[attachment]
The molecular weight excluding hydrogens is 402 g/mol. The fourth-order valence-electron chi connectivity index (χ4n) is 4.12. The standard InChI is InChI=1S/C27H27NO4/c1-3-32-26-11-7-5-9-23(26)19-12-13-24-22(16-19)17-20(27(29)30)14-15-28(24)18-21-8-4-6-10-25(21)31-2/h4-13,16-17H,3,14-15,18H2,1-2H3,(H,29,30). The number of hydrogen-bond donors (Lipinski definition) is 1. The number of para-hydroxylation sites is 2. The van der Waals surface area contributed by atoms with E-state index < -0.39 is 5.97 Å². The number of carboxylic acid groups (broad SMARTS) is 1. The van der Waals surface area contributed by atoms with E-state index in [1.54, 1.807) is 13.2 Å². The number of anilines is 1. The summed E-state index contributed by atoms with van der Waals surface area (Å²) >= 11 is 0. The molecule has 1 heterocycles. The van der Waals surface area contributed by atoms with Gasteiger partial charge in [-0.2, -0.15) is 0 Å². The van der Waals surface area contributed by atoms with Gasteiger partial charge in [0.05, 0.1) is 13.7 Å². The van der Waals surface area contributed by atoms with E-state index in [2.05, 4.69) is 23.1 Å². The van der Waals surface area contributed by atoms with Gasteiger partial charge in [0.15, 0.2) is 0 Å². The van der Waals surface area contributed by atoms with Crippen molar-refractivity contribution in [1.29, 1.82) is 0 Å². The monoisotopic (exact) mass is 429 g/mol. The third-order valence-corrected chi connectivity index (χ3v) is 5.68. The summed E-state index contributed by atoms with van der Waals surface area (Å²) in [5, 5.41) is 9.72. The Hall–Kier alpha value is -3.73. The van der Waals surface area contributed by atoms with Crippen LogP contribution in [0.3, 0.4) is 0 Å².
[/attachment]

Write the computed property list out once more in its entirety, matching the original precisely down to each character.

The molecular weight excluding hydrogens is 402 g/mol. The fourth-order valence-electron chi connectivity index (χ4n) is 4.12. The standard InChI is InChI=1S/C27H27NO4/c1-3-32-26-11-7-5-9-23(26)19-12-13-24-22(16-19)17-20(27(29)30)14-15-28(24)18-21-8-4-6-10-25(21)31-2/h4-13,16-17H,3,14-15,18H2,1-2H3,(H,29,30). The number of hydrogen-bond donors (Lipinski definition) is 1. The number of para-hydroxylation sites is 2. The van der Waals surface area contributed by atoms with E-state index < -0.39 is 5.97 Å². The number of carboxylic acid groups (broad SMARTS) is 1. The van der Waals surface area contributed by atoms with E-state index in [1.54, 1.807) is 13.2 Å². The number of anilines is 1. The summed E-state index contributed by atoms with van der Waals surface area (Å²) >= 11 is 0. The molecule has 1 heterocycles. The van der Waals surface area contributed by atoms with Gasteiger partial charge in [-0.2, -0.15) is 0 Å². The van der Waals surface area contributed by atoms with Gasteiger partial charge in [0.05, 0.1) is 13.7 Å². The van der Waals surface area contributed by atoms with E-state index in [2.05, 4.69) is 23.1 Å². The van der Waals surface area contributed by atoms with Gasteiger partial charge in [0.15, 0.2) is 0 Å². The van der Waals surface area contributed by atoms with Crippen molar-refractivity contribution in [1.29, 1.82) is 0 Å². The monoisotopic (exact) mass is 429 g/mol. The third-order valence-corrected chi connectivity index (χ3v) is 5.68. The summed E-state index contributed by atoms with van der Waals surface area (Å²) in [5, 5.41) is 9.72. The Hall–Kier alpha value is -3.73. The van der Waals surface area contributed by atoms with Crippen LogP contribution in [0.3, 0.4) is 0 Å².